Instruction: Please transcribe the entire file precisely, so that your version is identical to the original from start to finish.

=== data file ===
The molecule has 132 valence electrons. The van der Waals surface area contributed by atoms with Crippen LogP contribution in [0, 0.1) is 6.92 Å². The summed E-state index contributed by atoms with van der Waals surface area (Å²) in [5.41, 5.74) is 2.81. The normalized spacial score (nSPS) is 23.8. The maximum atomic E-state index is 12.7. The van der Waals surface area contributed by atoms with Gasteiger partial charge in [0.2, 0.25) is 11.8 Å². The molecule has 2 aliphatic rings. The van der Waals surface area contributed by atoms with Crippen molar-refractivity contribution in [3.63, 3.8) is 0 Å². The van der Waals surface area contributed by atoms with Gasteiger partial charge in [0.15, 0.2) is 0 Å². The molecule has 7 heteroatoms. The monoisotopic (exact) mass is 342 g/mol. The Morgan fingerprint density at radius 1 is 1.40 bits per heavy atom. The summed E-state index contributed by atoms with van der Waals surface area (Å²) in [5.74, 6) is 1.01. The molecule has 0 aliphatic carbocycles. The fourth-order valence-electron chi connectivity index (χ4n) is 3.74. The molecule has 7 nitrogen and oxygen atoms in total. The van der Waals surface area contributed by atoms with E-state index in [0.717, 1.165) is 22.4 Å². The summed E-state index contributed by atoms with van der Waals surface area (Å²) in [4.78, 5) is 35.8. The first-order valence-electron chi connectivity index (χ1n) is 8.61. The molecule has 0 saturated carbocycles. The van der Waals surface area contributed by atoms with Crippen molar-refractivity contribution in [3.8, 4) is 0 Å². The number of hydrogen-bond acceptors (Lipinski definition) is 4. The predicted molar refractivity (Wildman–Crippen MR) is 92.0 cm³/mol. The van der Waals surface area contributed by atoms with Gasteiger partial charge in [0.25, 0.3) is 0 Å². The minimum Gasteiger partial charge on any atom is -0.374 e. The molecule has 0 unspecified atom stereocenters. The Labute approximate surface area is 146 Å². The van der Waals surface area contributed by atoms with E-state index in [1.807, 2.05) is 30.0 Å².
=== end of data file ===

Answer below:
The molecule has 132 valence electrons. The van der Waals surface area contributed by atoms with Crippen LogP contribution in [0, 0.1) is 6.92 Å². The summed E-state index contributed by atoms with van der Waals surface area (Å²) in [5.41, 5.74) is 2.81. The normalized spacial score (nSPS) is 23.8. The maximum atomic E-state index is 12.7. The van der Waals surface area contributed by atoms with Gasteiger partial charge in [0.2, 0.25) is 11.8 Å². The molecule has 2 aliphatic rings. The van der Waals surface area contributed by atoms with Crippen molar-refractivity contribution in [3.63, 3.8) is 0 Å². The van der Waals surface area contributed by atoms with Gasteiger partial charge in [0.15, 0.2) is 0 Å². The molecule has 7 heteroatoms. The monoisotopic (exact) mass is 342 g/mol. The Morgan fingerprint density at radius 1 is 1.40 bits per heavy atom. The summed E-state index contributed by atoms with van der Waals surface area (Å²) in [5.74, 6) is 1.01. The molecule has 0 aliphatic carbocycles. The fourth-order valence-electron chi connectivity index (χ4n) is 3.74. The molecule has 7 nitrogen and oxygen atoms in total. The van der Waals surface area contributed by atoms with E-state index in [0.717, 1.165) is 22.4 Å². The summed E-state index contributed by atoms with van der Waals surface area (Å²) in [4.78, 5) is 35.8. The first-order valence-electron chi connectivity index (χ1n) is 8.61. The molecule has 0 saturated carbocycles. The van der Waals surface area contributed by atoms with Crippen molar-refractivity contribution in [3.8, 4) is 0 Å². The number of hydrogen-bond acceptors (Lipinski definition) is 4. The predicted molar refractivity (Wildman–Crippen MR) is 92.0 cm³/mol. The van der Waals surface area contributed by atoms with Gasteiger partial charge in [0.25, 0.3) is 0 Å². The minimum Gasteiger partial charge on any atom is -0.374 e. The molecule has 0 unspecified atom stereocenters. The Labute approximate surface area is 146 Å². The van der Waals surface area contributed by atoms with E-state index in [1.807, 2.05) is 30.0 Å².